The dashboard which is the foundation of most in house BI systems must be completely reworked for use on a hand held platform. You need a BI that will:

  • Recognize your end use platform and adjust the way that data is displayed accordingly.
  • Allow each user to customize their data formats to be specific to their device of choice.
  • Perform more sophisticated analysis when working with a mobile app, which needs to communicate the same information with fewer display elements.

Mobile Reports and Summaries:

As with the Mobile Dashboard, reporting functions for mobile apps must be more succinct then their desktop counterparts.

With desktop based systems, you can include wide variety of information and depend on the end user to filter out the items that do not apply to the job at hand. But with hand held devices, this model creates a complex and confusing system that tends to obscure more information than it reveals.

Mobile Apps should be designed to eliminate extraneous information and to focus on the data that the end user will need to make decisions or close sales.

Browsers and HTML5

In the latest revisions to the HTML web scripting language, many new features have been added that directly apply to phones, tablets and other mobile devices. The advances in this newer version allows Mobile BI to utilize:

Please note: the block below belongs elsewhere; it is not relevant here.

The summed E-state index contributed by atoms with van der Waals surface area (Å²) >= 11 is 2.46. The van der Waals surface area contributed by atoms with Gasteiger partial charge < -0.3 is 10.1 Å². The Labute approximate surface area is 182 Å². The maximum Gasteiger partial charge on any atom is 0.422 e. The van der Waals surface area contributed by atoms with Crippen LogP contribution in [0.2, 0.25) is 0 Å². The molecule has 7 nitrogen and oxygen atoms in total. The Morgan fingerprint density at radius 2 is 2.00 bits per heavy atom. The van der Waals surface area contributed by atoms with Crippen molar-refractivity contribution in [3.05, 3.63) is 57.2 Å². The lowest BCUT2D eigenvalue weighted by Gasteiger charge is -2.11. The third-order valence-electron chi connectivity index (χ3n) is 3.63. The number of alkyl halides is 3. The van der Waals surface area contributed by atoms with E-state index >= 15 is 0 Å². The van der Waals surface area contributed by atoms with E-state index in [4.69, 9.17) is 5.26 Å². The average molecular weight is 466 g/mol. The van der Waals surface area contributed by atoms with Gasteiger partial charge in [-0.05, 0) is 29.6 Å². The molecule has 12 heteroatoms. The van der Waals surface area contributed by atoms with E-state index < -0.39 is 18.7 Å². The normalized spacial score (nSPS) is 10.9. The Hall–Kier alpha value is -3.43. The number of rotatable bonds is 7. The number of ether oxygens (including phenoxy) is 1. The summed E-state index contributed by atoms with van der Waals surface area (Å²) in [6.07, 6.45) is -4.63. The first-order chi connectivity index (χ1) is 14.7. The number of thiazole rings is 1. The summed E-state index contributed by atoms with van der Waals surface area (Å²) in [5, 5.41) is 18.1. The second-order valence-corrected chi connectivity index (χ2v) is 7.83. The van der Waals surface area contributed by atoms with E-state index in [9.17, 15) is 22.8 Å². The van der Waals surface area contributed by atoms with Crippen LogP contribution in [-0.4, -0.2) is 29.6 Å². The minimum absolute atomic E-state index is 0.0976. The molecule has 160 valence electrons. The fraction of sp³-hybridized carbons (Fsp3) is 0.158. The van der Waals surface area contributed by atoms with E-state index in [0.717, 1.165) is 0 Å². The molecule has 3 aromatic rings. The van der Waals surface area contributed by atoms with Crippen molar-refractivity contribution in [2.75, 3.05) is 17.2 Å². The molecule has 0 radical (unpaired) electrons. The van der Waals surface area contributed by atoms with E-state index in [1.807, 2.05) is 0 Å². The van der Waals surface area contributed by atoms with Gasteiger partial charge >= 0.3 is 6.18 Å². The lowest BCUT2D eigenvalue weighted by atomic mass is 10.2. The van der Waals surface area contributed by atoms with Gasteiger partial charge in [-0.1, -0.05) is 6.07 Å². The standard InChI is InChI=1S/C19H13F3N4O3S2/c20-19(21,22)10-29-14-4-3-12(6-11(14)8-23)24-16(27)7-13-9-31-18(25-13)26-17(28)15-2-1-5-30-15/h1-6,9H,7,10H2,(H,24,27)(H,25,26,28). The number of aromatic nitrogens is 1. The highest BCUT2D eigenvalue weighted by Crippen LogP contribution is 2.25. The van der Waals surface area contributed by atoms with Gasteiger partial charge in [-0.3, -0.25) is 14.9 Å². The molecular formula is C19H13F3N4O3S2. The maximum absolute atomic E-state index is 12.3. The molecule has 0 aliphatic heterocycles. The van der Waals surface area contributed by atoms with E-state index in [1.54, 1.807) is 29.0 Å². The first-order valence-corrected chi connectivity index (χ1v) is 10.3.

• Responsive Web Layout: A technique that uses advance Cascading Style Sheets, fluid grids and Flexible Images to adapt content meant for large screen formats to your smaller screen.
  • Adaptive Web Layout: A system that adds an additional Client layer that allows the browser to make display decisions based on the user's current device and personal device settings.           

Intelligent and Informed System Design

Despite all of the advanced tools and systems available to Mobile BI designers, the most important element when designing any mobile data system is to understand how that system will be used in the day to day environment. Your system designers need to have the expertise to analyze your mobile data needs and take the time to understand what business needs you are trying to solve with Mobile BI.


Mobile BI suffers from the same risks shared by all mobile apps: Security.